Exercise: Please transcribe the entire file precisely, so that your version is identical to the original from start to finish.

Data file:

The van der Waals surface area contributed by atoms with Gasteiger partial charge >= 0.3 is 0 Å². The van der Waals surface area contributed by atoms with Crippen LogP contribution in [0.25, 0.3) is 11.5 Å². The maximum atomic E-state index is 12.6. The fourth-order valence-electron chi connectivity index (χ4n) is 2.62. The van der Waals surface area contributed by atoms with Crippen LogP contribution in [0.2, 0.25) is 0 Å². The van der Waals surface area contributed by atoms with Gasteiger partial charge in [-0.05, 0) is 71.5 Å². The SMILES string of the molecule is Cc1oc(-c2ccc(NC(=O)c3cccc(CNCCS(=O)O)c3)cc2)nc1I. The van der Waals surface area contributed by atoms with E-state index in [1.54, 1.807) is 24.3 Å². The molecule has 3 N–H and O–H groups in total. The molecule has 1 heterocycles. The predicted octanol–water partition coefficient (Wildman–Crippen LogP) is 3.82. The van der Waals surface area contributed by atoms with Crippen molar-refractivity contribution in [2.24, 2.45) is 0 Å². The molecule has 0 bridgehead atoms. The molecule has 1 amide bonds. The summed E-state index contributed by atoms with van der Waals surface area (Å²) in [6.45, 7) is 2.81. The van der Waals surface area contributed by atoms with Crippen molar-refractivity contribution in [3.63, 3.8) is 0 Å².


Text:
The van der Waals surface area contributed by atoms with Gasteiger partial charge >= 0.3 is 0 Å². The van der Waals surface area contributed by atoms with Crippen LogP contribution in [0.25, 0.3) is 11.5 Å². The maximum atomic E-state index is 12.6. The fourth-order valence-electron chi connectivity index (χ4n) is 2.62. The van der Waals surface area contributed by atoms with Crippen LogP contribution in [0.2, 0.25) is 0 Å². The van der Waals surface area contributed by atoms with Gasteiger partial charge in [-0.05, 0) is 71.5 Å². The SMILES string of the molecule is Cc1oc(-c2ccc(NC(=O)c3cccc(CNCCS(=O)O)c3)cc2)nc1I. The van der Waals surface area contributed by atoms with E-state index in [1.54, 1.807) is 24.3 Å². The molecule has 3 N–H and O–H groups in total. The molecule has 1 heterocycles. The predicted octanol–water partition coefficient (Wildman–Crippen LogP) is 3.82. The van der Waals surface area contributed by atoms with Crippen molar-refractivity contribution in [2.24, 2.45) is 0 Å². The molecule has 0 bridgehead atoms. The molecule has 1 amide bonds. The summed E-state index contributed by atoms with van der Waals surface area (Å²) in [6.45, 7) is 2.81. The van der Waals surface area contributed by atoms with Crippen molar-refractivity contribution in [3.63, 3.8) is 0 Å².